The big revelation from Spotify’s Q3 earnings report was the exit of CFO Barry McCarthy, who will retire in January after almost five years.
Fortunately, McCarthy was then on hand during the earnings call to talk about his tenure and the lessons he’s learned.
For any Spotify gloomsters not convinced by its share performance since the spring 2018 IPO overseen by McCarthy, the veteran recalled the performance of Netflix. It also spent big in the early years.
McCarthy spent more than a decade as CFO at the TV streaming service, which went from rising star to stock market flop - but has been a consistently strong investment since 2012.
“There are many differences, but there are lots of parallels between where the stock market relates to Spotify and where the stock market related to Netflix,” said McCarthy. “And there were long periods of time before the stock market figured out Netflix, just like it will eventually figure out Spotify. So streaming was to Netflix as podcasting is to Spotify. There was a time when we increased investment in streaming at Netflix at the expense of the P&L, before we began to talk with investors about the goodness that what would come as a result of the increased spending and the growth.”
Spotify enjoyed a bounce in its stock price after the Q3 results exceeded expectations. But there has been some volatility in trading since the IPO – it’s been as high as $192 and as low as $106.
“In October of last year for the first time, you heard us begin to speak about increased investment and the erosion in margin, and we said absolutely nothing about the benefits that would be associated with the spending,” explained McCarthy. “So of course the stock went down. But the benefits over the long term, I think, are quite clear and eventually the [Wall] Street will figure it out.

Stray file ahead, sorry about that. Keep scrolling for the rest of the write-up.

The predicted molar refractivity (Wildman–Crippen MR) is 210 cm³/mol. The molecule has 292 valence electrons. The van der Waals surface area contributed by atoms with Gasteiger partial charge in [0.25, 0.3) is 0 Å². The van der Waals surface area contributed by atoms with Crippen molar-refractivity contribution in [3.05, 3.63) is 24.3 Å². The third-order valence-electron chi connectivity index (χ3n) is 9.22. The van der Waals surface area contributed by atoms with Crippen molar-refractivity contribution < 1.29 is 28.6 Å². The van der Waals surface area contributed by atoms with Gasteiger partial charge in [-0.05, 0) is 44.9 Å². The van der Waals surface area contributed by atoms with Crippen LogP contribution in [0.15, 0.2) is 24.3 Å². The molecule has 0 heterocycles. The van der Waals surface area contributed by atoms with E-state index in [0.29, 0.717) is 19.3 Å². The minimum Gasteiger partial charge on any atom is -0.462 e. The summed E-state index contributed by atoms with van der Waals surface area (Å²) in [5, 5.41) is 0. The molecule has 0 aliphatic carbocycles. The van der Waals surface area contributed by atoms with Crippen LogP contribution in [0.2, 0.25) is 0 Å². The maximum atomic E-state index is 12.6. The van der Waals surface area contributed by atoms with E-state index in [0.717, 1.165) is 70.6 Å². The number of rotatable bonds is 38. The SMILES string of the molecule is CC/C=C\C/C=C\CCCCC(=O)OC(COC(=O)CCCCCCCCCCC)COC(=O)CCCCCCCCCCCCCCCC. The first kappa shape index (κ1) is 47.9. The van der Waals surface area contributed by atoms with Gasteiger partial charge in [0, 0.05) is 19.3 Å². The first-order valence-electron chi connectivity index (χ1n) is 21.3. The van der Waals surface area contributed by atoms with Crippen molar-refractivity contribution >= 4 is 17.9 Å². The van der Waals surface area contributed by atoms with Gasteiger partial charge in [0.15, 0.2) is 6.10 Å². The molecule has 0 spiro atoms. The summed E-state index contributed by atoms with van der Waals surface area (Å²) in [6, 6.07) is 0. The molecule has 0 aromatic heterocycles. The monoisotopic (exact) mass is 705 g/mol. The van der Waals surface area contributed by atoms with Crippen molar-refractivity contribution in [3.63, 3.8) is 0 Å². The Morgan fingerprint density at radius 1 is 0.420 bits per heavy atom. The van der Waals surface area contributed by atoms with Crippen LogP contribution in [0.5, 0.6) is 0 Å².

The only question is how big will it be and will it be a winner-take-all marketplace?
“It’s going to drive a virtuous cycle, the only question is how big will it be and will it be a winner-take-all marketplace? But we can see in video that streaming wins and linear dies. The same thing is going to happen in audio, that means broadcast radio is going to tip. Who eventually becomes dominant in that space is a game still to be played. But at the moment we’re the largest and, I think, competitively advantaged. It’s our game to lose.”
Podcasting was the new growth story of the Q3 results. There was 39% growth quarter-on-quarter in podcast hours streamed.
“The primary thing for us has been to really drive up the engagement,” said CEO Daniel Ek. “We’re now at 14% of our MAUs using [podcasts]. We still want that number to grow and we’re still primarily focused on that given all the good news that we think that leads to in the overall platform. We are seeing an increase in engagement and an increase in conversion to paid.
“Over time, though, obviously, we believe monetisation of podcasts remains a huge opportunity. And it is something that we’re going to start looking at in 2020.”
Ek said there could be “local nuances” in prices for subscriptions.
“Our overall strategy is still growth,” he added. “We believe streaming is a very, very big market and we want to protect that market.